Will TV ever have an ‘American Idol’-size hit again?
Country music legend Luke Bryan reveals how much he's enjoying being a part of 'American Idol' and how the show really helps to find the stars of the future. (Oct. 19) AP
Take a moment, if you can, and travel back in time to the summer of 2002. There were no streaming services. DVRs hadn't really caught on yet. And YouTube wouldn't hit the Internet for three more years.
It was in this environment that a scrappy singing competition series premiered, with a mean British judge and a young starlet-in-the-making named Kelly. American Idol would become a massive hit that drew 38 million viewers at its peak in 2003, according to Nielsen data.
Now, just two years after Fox pulled the plug, ABC is reviving it (Sundays and Mondays, 8 ET/PT), hoping it will help the struggling network drum up more viewers. No one expects the new Idol, still hosted by Ryan Seacrest but with Lionel Richie, Katy Perry and Luke Bryan at the judges' table, to reach the audience it had when Taylor Hicks somehow ran away with America's hearts.
But its return begs the question: Are we ever going to get back to those kinds of broad, zeitgeist-defining TV hits again? Will we ever get another game show like Who Wants to Be a Millionaire?, which peaked at 36 million viewers? Will Survivor ever reach its 52-million-viewer peak again? Can new medical dramas get to 48 million viewers like ER did?
Simply put, "it's an emphatic no," according to Brad Adgate, a media consultant.
"(Idol) was really the last regularly scheduled show that had mass appeal," he says. "Now, averaging 30 million viewers a night is never going to happen again." Even awards shows and sports are less reliable in delivering huge audiences. The Oscars this month dropped to a record low of 26.5 million viewers, down 20% from last year's 33 million. Even once-invincible NFL ratings continued their decline last season.
Technology and competition from cable and streaming has changed the TV landscape too much to make many broad hits anymore, says Rick Porter, editor of TVBytheNumbers.com.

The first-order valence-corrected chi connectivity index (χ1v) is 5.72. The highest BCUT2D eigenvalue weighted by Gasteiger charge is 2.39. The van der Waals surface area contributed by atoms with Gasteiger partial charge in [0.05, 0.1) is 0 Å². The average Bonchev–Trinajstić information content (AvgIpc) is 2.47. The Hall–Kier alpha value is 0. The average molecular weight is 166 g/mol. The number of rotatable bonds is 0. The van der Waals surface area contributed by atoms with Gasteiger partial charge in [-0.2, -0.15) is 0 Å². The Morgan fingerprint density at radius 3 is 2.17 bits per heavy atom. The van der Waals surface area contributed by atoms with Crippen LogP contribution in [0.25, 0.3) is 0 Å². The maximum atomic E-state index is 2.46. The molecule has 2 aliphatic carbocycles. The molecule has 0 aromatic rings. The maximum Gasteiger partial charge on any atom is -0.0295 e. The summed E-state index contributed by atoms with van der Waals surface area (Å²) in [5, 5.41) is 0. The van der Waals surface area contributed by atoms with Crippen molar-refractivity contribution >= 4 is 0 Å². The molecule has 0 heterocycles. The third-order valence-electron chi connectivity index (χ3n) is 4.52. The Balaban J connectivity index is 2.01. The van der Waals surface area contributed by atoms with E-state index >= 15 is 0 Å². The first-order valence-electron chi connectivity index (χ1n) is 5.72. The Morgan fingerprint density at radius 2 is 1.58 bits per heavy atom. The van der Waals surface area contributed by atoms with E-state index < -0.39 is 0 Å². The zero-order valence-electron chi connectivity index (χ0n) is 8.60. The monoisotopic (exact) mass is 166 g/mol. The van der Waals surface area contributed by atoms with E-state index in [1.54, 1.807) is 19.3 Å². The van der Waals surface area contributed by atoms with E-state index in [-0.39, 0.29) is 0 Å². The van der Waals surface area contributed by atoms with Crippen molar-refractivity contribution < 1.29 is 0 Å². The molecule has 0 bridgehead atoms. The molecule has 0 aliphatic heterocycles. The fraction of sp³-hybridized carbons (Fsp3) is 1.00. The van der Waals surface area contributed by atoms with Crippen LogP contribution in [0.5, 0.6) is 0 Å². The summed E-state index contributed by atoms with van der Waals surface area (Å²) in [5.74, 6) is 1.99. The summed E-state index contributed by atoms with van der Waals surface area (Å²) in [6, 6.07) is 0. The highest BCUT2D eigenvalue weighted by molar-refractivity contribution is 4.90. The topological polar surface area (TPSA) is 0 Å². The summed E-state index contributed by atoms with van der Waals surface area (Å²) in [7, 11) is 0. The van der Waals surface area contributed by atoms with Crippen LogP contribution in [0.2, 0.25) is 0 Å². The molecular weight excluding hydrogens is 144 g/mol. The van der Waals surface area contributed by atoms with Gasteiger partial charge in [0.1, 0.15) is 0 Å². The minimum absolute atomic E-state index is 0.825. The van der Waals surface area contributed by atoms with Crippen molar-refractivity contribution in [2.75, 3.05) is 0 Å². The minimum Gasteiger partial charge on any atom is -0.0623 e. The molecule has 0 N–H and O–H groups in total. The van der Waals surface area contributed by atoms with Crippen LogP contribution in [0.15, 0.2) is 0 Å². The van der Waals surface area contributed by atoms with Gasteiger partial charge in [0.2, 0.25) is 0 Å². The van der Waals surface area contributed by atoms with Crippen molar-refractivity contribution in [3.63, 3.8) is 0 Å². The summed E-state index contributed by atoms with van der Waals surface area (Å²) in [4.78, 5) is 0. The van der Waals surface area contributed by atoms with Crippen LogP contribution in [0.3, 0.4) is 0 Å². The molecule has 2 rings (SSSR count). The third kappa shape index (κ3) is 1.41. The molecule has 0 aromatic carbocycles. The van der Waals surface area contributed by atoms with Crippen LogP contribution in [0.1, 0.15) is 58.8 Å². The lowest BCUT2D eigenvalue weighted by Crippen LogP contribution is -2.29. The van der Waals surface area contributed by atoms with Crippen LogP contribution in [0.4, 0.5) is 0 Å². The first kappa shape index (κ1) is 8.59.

"It's unlikely we'll ever see the kind of raw numbers Idol had in its heyday ever again," he says, citing both changing technology and increased choice. Back then, "there were fewer than half the number of scripted shows as there are now."
Even in this climate, reviving Idol actually makes sense for ABC, says Preston Beckman, a former network executive who worked at Fox during Idol's heyday.
"The ratings for Idol weren’t that different than the (current) ratings for Amazing Race, or The Bachelor or Dancing With the Stars," he notes. "They’re all in that range, they all serve the purpose of filling up hours on your schedule that, if you don’t have them, you have to go out there and develop (new shows) and increase your chances of failure."
TV viewing has become more fragmented, and Porter notes that while the raw ratings are still low for many series, we still have hits.
"At its peak, Idol had ratings about three times that of the average prime time show" among young adults. "The most recent season of Game of Thrones had ratings about four times the average, and shows like This Is Us and The Big Bang Theory have more than twice the average," he says. The Big Bang Theory and NCIS still average 14 or 15 million viewers per week. And if you're looking for a watercooler show, Crock-Pot chatter about This Is Us and fan theories for Game of Thrones are hard to avoid.
And though streaming services won't say how many people watch their shows, "the little bit of data Nielsen has released on streaming shows suggests Stranger Things, at least, draws a network-sized audience," adds Porter.
The explosion in content coincides with more divisive rhetoric in our politics and culture, potentially splintering audiences further.
"It’s so easy to find your own cult, whatever you’re looking for," says Ron Simon, curator for the Paley Center for Media. "Almost anything that you’re looking for, there will be something out there in the digital universe."
"We’ve always watched TV shows because of our backgrounds or points of view," says Beckman. The difference now, he says, is that there are more options. "In the '60s, '70s, or '80s ... you had a limited number of options of what to watch, and broadcasters would try to do programs that appeal to as many people as possible. Now, we live in a world where you can do a show like Transparent. It probably gets more attention than viewers, but there’s an audience for that."
Maybe we'll never get a true mass-appeal, gigantic hit again. But Adgate says viewers still win because they have so many options, tailored to their interests. But Porter says there's a downside: "Having thousands of choices for what you want to watch can be great, but it can also be kind of overwhelming."